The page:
P.S. Obligatory f-bomb-laced video with the same poem title.

The Common Hero: Elevating Expression, Words Transcendent

[Because my mind hasn’t yet adjusted to normal post-writing processes, here’s another school essay in lieu of contemplative anime analysis. It’s a comparison of James Joyce’s Ulysses (of which I’ve only read the first three chapters!) and Homer’s Odyssey, which our entire class read previously. After getting some flak for dissing Dr. Campbell last time, I wax lyrical over his ‘accomplishments’ now. This time, the word limit really is 1000 words, which I’ve once again filled completely…]

In 1949, comparative mythologist Joseph Campbell discovered a pattern in diverse cultural myths: the Hero’s Journey. The Hero’s Journey’s 17 stages encompass many mythological plot points, including Homer’s ancient epic, the Odyssey, and James Joyce’s modernist classic, Ulysses. While neither Telemachus nor Ulysses’s first protagonist Stephen Dedalus display heroic traits, their journeys still exemplify Campbell’s monomyth—a Hero’s Journey without a hero.

The Odyssey starts with Telemachus seeking information of his father. His house is overrun with rowdy suitors, and he feels powerless against them. He commences his own Hero’s Journey to find Odysseus. The main themes in the Telemachia are the suitors’ unwanted domestic occupation and Telemachus’s spiritual growth as he meets Nestor and Menelaus. When he returns, he has become a man.

Ulysses’s first part, also called the Telemachia, chronicles three hours of an ordinary, insignificant Dublin morning in 1904, as Dedalus contemplates life. Dedalus is an ordinary young man living with a ‘friend’ who insults his dead mother and snatches away the house key. The first chapter’s last line is “Usurper”; thus, Dedalus believes his ‘friend’ usurped his home (Joyce 35), like the suitors usurped Telemachus’s. He too embarks on a subdued ‘adventure’, meeting with his anti-Semitic employer, Deasy, and ruminating life along the beach. This parallels Telemachus’s fruitless meeting with Nestor and Proteus’s information about Odysseus. Deasy lectures that “a faithless wife first brought the strangers to our shore here, MacMurrough’s wife and her leman O’Rourke” (Joyce 53). Actually, MacMurrough abducted O’Rourke’s wife, preceding the Norman Invasion of Ireland (Braín 1152.6). Nestor’s reputation for wisdom, yet lack of useful information, corresponds to Deasy’s historical ignorance. Proteus’s shape-shifting represents change, so Joyce’s interior monologue narrative style constantly changes direction, yet illuminates Dedalus’s perspectives on life and regret over not accomplishing childhood dreams.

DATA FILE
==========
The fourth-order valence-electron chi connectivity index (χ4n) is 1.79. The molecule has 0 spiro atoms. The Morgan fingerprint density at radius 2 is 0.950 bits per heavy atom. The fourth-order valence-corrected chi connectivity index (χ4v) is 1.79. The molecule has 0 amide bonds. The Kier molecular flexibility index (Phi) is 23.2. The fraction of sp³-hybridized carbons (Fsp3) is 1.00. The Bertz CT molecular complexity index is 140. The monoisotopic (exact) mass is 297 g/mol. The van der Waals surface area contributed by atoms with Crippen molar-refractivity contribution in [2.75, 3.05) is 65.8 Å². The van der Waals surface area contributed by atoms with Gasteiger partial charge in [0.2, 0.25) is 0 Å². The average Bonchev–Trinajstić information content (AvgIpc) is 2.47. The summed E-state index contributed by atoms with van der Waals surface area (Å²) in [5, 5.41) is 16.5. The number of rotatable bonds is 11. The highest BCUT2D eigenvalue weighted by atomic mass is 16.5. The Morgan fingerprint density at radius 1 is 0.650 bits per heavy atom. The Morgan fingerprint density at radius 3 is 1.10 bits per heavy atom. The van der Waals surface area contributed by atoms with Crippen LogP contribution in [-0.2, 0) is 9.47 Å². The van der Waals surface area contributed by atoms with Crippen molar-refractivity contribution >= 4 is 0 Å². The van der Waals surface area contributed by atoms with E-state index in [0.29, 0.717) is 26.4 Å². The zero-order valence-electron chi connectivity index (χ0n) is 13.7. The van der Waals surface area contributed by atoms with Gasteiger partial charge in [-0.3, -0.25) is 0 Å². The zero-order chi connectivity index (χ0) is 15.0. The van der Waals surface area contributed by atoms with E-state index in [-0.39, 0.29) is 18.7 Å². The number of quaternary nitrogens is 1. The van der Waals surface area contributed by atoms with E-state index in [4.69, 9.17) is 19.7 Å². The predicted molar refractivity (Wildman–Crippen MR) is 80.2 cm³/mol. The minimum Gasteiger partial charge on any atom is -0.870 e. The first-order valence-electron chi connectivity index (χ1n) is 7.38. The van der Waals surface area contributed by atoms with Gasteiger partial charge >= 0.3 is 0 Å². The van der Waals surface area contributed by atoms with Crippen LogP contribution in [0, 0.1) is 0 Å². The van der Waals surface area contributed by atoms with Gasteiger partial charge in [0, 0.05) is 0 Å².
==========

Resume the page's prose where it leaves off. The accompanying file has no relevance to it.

The Telemachia displays many early monomythic plot points. Telemachus’s Call to Adventure is Odysseus’s disappearance. Athena aids Telemachus by spurring him on; after reaching Pylos, he has Crossed the First Threshold into the unknown, away from the his home’s safety. The Telemachia ends here; later, Telemachus’s Belly of the Whale is the suitors’ ambush, and he Atones with his Father in Eumaeus’s hut. Odysseus’s adventure is more overtly monomythic, but Dedalus corresponds only to Telemachus.

Dedalus’s Call to Adventure is his ‘friend’ demanding drinking money and the house key, paralleling the suitors’ thankless cadgering. A milk woman indirectly spurs his journey by exacerbating Dedalus’s scorn of his ‘friend’; Campbell observes that “the milk woman is the role of Athena, who comes to Telemachus when he is 22 and tells him to go forth, find his father” (Campbell Disc 3). He Crosses the First Threshold after his meeting with the obtuse sexist Deasy, who gives Dedalus thick racist remarks and his salary. Finally, he enters the ‘unknown’: his own mind. To readers, this is shocking: few writers would illustrate natural human thought with natural—illogical—first-person topic transitions. Readers are truly venturing where no man has gone before.